New Hampshire native Dan Billin worked as a newspaper reporter in the Granite State for seventeen years. His nose for a story and years of relentless research have brought to light a wealth of detail about the shocking and long-forgotten tale of Noyes Academy and the Black students who dared to seek an education here.
ContactDan BillinLebanon, NH firstname.lastname@example.orgHome Phone: 603-448-1769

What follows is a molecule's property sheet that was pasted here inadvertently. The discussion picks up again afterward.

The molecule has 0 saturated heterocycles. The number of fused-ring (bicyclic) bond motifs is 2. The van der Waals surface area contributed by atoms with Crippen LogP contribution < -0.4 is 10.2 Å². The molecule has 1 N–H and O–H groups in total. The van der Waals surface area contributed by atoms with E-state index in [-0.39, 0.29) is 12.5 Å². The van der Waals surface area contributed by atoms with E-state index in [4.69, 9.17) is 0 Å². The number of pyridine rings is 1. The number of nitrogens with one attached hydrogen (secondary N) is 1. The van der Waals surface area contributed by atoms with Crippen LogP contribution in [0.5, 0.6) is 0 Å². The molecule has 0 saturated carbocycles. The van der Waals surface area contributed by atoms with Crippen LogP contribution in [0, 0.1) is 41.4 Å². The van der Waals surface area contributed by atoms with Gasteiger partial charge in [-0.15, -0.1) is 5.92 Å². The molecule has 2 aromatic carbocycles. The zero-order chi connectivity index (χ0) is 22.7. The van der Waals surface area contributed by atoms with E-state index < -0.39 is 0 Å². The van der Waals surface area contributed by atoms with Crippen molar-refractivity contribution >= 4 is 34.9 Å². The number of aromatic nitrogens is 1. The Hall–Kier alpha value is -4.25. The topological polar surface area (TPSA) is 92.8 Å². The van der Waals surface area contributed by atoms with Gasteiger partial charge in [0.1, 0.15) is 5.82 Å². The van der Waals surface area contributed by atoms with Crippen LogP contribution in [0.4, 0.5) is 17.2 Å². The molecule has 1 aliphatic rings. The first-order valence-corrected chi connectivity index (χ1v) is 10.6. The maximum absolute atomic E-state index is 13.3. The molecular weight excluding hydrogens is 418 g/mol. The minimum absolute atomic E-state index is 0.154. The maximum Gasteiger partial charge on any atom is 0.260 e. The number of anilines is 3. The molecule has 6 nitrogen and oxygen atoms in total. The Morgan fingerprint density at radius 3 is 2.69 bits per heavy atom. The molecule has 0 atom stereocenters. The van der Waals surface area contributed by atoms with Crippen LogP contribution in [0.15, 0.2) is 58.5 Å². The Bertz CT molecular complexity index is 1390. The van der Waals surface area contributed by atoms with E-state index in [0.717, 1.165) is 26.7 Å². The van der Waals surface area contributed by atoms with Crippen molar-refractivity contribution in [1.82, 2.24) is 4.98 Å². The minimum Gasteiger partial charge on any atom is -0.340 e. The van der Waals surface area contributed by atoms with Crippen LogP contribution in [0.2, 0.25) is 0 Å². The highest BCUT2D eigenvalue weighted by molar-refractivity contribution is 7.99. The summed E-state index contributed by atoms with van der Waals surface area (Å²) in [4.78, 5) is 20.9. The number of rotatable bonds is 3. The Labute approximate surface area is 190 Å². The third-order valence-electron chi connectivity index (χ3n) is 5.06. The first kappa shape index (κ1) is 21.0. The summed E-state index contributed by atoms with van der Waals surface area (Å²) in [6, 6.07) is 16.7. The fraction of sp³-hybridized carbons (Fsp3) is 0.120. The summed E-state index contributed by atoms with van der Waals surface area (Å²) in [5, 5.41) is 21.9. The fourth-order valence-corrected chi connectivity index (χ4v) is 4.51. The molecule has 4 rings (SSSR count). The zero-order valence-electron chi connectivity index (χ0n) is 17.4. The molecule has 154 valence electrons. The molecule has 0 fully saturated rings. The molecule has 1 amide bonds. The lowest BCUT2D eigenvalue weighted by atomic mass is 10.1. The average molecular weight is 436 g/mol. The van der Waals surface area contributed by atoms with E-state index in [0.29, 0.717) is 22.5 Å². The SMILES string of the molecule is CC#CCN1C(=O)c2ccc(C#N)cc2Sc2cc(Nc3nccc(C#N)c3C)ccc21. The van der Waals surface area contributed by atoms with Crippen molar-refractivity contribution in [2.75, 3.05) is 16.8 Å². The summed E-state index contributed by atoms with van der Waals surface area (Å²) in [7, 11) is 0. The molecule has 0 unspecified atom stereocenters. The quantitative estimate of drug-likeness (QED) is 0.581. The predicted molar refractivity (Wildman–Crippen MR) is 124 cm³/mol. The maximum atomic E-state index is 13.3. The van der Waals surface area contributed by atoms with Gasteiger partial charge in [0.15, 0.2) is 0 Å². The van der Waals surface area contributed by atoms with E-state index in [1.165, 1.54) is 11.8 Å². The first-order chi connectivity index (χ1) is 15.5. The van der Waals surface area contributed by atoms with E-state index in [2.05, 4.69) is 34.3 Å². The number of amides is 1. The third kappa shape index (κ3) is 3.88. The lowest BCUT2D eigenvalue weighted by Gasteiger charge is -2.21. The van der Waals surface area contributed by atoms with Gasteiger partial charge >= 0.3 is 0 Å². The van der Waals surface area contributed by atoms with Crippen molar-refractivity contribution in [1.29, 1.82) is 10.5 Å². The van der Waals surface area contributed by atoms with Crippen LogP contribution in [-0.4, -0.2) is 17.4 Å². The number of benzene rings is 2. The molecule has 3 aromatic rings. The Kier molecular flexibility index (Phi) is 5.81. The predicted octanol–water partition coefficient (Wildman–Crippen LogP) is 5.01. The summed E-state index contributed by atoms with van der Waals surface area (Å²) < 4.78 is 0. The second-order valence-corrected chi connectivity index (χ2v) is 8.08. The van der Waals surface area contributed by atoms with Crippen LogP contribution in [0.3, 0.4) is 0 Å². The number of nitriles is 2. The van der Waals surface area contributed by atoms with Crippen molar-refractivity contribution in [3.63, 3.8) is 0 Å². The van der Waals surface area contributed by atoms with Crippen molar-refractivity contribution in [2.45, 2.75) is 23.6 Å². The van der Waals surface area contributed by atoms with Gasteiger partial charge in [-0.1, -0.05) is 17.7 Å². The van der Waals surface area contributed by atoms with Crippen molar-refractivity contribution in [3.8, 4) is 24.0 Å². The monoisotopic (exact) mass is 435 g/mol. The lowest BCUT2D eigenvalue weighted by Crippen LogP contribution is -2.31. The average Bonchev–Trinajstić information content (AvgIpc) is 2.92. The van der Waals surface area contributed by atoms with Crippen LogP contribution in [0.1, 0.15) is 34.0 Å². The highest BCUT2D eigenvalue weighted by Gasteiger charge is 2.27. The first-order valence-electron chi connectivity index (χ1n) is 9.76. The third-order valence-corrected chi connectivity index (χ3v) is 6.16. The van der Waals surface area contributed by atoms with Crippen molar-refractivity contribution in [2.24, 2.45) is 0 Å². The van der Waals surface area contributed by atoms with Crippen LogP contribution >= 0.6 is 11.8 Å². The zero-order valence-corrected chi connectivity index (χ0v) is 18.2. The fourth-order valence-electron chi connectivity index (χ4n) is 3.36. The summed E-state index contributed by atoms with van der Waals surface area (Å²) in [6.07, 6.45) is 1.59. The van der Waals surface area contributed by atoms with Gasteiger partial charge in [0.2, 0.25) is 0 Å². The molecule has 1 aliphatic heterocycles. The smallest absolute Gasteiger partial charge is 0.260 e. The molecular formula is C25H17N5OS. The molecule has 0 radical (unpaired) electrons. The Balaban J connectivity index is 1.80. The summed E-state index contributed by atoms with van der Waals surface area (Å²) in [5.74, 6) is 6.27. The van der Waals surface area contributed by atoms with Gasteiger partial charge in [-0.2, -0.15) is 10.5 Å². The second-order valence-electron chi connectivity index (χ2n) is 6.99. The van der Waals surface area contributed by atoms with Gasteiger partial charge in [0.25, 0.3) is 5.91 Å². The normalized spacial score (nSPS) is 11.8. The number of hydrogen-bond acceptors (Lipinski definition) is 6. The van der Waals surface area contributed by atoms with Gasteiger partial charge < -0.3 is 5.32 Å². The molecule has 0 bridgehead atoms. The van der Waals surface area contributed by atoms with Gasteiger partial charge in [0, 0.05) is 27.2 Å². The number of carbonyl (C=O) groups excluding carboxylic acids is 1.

American slavery divided not just the North from the South, but also northerners from each other. In the mid-1830s, the emergence of an aggressive abolitionist movement provoked fierce blowback—including widespread mob violence in the North. Canaan, N.H., became one of many New England flashpoints after abolitionists there opened a school for all students, regardless of race or gender. Young Black men and women flocked to Noyes Academy but were soon driven away by a voter-sanctioned mob that dragged their school building a half-mile down the main street and threatened them with death. Students who passed through that fire—Julia Williams, Henry Highland Garnet and Alexander Crummell—went on to extraordinary careers in the fight against slavery and for Black civil rights. Historian Dan Billin presents an illustrated lecture that plumbs the depths of anti-abolitionist sentiment in antebellum New Hampshire and the courage of Black students who were destined for greatness.
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